Air guns, in case you haven’t noticed, are sort of a big deal these days. There are guns out there capable of everything from plinking inside your house to taking down big game. The .177 calibers of my childhood are still out there, but these days they’re commemoratives. That points to the fact that despite the fact these BB guns and I both qualify for historical tags, but the fact of the matter remains they’re still great for teaching basic gun handling.
I spent time with two distinctly different air rifles recently, the ubiquitous Daisy Red Ryder I remember from my youth, and version two of Gamo’s break-barrel, multi-shot pneumatics in .22 caliber.
First, they’re both great fun.
The Daisy is what it is -and always has been. A straightforward, lever-cocking BB rifle that fills (from the yellow tube I remember or a new bulk package) into a sometimes nearly impossible to hit hole in the rifle barrel.
After that, it’s give it a shake (settle the BBs), cock the lever action, and take aim and squeeze (hard). Even after eighty years, the trigger’s never going to be confused with anything precision.
But the memory of shoot, cock, shoot, cock, shoot, cock…giggle gets you through all that. There’s not much you can say about the mechanics, semi-buckhorn sights (still bordering on awful) or the trigger, but the fun factor’s still off the charts.
My Daisy, however, wasn’t always fun and games. Before I was allowed to move into a .22 single-shot rifle, I was expected to demonstrate to the satisfaction of my parents that I could be safe with a gun. So I went from the windmill cocking style of a kid to the carefully considered “read-aim-fire” procedures that convinced my parents to actually let me graduate to the same single-shot .22 lever action that occupies a spot in my safe today. It’s more than a half-century old but looks far better for wear than its owner.
If you’re looking to connect a child with the tradition of shooting, the old expression’s still true: “you’d better get a Daisy.”
If you’re planning to expand horizons from plinking to varmint hunting or simply looking to introduce someone to hunting, Gamo’s break barrels offer an affordable option.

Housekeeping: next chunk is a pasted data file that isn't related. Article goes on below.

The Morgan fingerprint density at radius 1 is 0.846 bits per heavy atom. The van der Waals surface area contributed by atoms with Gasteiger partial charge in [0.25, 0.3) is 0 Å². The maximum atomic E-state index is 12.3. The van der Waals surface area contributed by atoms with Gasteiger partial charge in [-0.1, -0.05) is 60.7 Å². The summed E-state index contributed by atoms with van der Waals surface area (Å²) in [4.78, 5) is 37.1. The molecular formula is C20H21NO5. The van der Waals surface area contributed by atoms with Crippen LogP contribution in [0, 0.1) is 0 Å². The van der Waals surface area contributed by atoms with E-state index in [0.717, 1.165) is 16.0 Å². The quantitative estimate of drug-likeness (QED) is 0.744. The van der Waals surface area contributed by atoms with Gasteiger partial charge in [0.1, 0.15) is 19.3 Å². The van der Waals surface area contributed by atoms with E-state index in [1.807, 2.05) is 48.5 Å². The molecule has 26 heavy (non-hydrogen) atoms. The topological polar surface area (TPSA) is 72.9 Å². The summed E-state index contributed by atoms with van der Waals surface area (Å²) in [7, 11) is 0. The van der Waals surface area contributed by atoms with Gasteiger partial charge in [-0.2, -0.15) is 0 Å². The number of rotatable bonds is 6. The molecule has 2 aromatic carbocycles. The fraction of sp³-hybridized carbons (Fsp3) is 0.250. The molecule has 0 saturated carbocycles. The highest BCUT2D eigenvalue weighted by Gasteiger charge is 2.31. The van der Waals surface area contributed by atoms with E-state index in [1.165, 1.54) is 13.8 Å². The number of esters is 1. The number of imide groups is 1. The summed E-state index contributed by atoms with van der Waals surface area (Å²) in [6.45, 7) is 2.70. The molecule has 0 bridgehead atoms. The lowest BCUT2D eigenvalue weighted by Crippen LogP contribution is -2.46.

Having competed in Squirrel Master Classics over the years, I’ve used them in hunting situations, but until a couple of weeks ago had never really taken time to try them for precision shooting.
Seems I’ve been missing one of their best attributes.
Shooting from a rest and using a riflescope, these rifles are accurate. They’re also great for reminding you to establish a repeatable shooting routine to get repeatable results.
Because while you don’t have to load a pellet every shot, thanks to Gamo’s 10-round magazines (which have improved to the point you can now have a scope and iron sights) you still have to pick up the rifle, break the barrel down and re-cock the IGT (Inert Gas Technology) powerplant.
That means you’re essentially re-establishing your shooting position before every round.
Sounds irritating, but it’s actually a great way to groove good shooting habits.
Getting comfortable on the gun is always essential, and you may find that your shooting will actually get better after you’ve expended a bit of the normal static energy- or adrenaline- whatever you call it, associated with shooting.
As I practiced at the bench, I saw the rifle’s groups tighten measurably. Partially because I was “learning” the trigger and scope, but also because I was seeing the benefit of always getting solid behind the rifle. All those things help tighten groups.
And tightening on the bench is always reflected in the field. Sometimes, it’s even magnified.
Both these little rifles offer hours of affordable fun, along with the ability to move up to the IGT powered rifles and remove any little vermin in your neighborhood -without getting a visit from the local police department. Using compression of a power plant rather than the explosion of a powder cartridge means you’re not only saving significant money over normal ammunition, you’re probably not breaking the law, either.
Two solid reasons to check out air rifles whether you’re a recreational shooter, hunter or preparing for the unexpected.